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Supercomputing Hardware Science

Lockheed Martin Purchases First Commercial Quantum Computer 189

Posted by Unknown Lamer
from the yes-no-maybe-so dept.
Panaflex writes "D-Wave systems announced general availability for its 128 qubit adiabatic quantum machine just two weeks ago, and reports of its first sale to Lockheed Martin have come out." The D-Wave Systems site has a rather informative collection of quantum computing papers.
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Lockheed Martin Purchases First Commercial Quantum Computer

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  • Wiki (Score:3, Insightful)

    by squidflakes (905524) on Friday May 27, 2011 @04:50PM (#36267240) Homepage

    I attempted to get a basic understand of quantum computing from Wikipedia, and maybe find out how a quibit measured up to a traditional bit, and what adibatic meant.


    I will never make fun of another old person who is unable to grasp the concepts of computing and computer interface that I use every day.

  • by stevelinton (4044) <sal@dcs.st-and.ac.uk> on Friday May 27, 2011 @04:58PM (#36267362) Homepage

    A traditional digital computer is pretty hellish to program too if you take away all the props -- you have to find a set of bit values for the memory such this immense consrtructrion of hundreds of millions of gates, clocks, latches, etc. will evolve to give your answer in a reasonably ti,me.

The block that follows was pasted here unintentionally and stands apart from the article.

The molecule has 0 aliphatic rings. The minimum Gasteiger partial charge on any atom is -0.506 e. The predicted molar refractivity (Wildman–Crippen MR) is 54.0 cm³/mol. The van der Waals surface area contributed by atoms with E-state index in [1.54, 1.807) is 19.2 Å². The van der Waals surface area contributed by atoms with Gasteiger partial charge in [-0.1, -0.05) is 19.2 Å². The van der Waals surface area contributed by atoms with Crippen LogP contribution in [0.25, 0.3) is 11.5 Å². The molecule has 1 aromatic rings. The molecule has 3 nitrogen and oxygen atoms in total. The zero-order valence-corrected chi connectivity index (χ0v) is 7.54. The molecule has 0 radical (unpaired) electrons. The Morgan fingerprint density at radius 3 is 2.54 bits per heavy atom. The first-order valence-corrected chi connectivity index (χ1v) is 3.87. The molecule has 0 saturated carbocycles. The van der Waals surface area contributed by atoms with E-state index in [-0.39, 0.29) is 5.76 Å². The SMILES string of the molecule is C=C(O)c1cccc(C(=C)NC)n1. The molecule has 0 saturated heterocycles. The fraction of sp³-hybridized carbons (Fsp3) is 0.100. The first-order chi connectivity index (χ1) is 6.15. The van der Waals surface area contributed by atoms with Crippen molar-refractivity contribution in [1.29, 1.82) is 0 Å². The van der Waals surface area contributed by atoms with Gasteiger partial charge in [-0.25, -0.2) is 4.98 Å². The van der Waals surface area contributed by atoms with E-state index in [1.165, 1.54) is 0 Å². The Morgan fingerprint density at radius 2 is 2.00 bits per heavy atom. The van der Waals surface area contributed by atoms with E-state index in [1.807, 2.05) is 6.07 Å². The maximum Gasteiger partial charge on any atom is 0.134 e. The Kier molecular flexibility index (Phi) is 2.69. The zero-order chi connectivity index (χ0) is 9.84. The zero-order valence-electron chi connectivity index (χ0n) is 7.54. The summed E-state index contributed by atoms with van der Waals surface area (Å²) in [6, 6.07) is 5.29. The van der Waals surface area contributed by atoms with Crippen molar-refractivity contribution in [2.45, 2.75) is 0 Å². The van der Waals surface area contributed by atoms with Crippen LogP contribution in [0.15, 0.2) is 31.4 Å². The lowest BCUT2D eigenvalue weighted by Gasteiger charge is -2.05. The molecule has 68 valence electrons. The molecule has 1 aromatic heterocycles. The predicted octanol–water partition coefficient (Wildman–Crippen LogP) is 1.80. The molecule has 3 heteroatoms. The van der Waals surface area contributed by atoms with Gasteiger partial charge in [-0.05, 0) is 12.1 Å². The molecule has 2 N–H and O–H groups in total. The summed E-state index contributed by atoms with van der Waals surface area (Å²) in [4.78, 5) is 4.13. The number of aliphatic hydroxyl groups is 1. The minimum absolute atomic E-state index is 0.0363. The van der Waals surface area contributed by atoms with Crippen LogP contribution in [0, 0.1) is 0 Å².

• Re:Wiki (Score:4, Insightful)

    by retchdog (1319261) on Friday May 27, 2011 @05:40PM (#36267832) Journal

    the knowledge will be modularized and commercialized fairly quickly. in the 50s and 60s linear algebra was really hard because it hadn't been parsed out into an easy form - the useful stuff was all tied up with operator theory and the sort of understanding that geniuses have. fast-forward to now, and computing a matrix svd is a fairly standard task (even if you don't really have what a mathematician would call 'understanding').

    similarly, quantum programming will most likely condense into a hierarchy of professional modules and life will go on. the structure of IT and computer engineering is almost totally is socioeconomic phenomenon and not a technical one...

An inclined plane is a slope up. -- Willard Espy, "An Almanac of Words at Play"